• 1 winner will receive a prize pack including Captain Wentworth’s Persuasion by Regina Jeffers, a signed copy of Miss Darcy Falls in Love by Sharon Lathan, and a signed copy of the short story anthology in which Brenna's story is featured, Jane Austen Made Me Do It
  • US only
  • Ends September 5th
  • Must leave a comment for entry, either answering Brenna's question (above), or just leaving some love for Brenna!

a Rafflecopter giveaway

Brenna Aubrey is a contributing author to the anthology Jane Austen Made Me Do It. Her short story, “The Love Letter” is based primarily on Captain Wentworth’s letter in Persuasion. She is an aspiring author of Historical, Romance and Fantasy fiction. You can find her online at www.BrennaAubrey.net, @BrennaAubrey on Twitter.

Click here to be taken to the Austen in August Main Page! Fab button artwork c/o Antique Fashionista!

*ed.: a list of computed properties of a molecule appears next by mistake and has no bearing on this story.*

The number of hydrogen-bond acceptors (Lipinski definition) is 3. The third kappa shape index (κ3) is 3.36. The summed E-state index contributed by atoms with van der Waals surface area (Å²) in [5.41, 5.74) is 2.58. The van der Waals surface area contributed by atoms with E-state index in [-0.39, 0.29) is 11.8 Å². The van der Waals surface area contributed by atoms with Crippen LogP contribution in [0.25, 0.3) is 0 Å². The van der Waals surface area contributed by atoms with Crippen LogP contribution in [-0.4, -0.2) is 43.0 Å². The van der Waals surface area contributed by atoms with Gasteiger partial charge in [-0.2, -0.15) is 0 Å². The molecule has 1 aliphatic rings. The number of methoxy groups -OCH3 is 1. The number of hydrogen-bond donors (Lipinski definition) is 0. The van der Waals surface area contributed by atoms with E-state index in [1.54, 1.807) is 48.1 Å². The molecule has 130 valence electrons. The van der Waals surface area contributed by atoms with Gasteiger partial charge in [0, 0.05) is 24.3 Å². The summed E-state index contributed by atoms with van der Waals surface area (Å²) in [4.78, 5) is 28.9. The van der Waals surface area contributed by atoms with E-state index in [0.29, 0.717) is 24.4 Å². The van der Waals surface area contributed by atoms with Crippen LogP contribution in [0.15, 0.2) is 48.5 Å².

1. Great post! I discovered the two endings some time after reading Persuasion. Lol, not much luck with alternative forms of communication.

  2. I usually always find it easier to get my thoughts down in writing instead of saying it out loud. I'm much more eloquent when I can think about what I need to say and am able to edit it. Speaking aloud, I usually just babble.

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  5. @Kirk Sorry about the bad luck with other forms of communication but I sense a story there...

    @Tahleen I agree! I find it much easier to express myself in written form, both because I am less self-conscious and also because I can mull things over, edit myself and present a much prettier face to my words on the page than I can face-to-face (babbler here, too).

  6. Oddly, even though i'm a writer in both my fulltime jobs, i think verbal communication, especially face to face, is easiest and most fruitful for me. I like feedback -- the completion of the loop--especially when the communication is critical and emotional. Though sometimes i may vent on paper before trying to communicate verbally.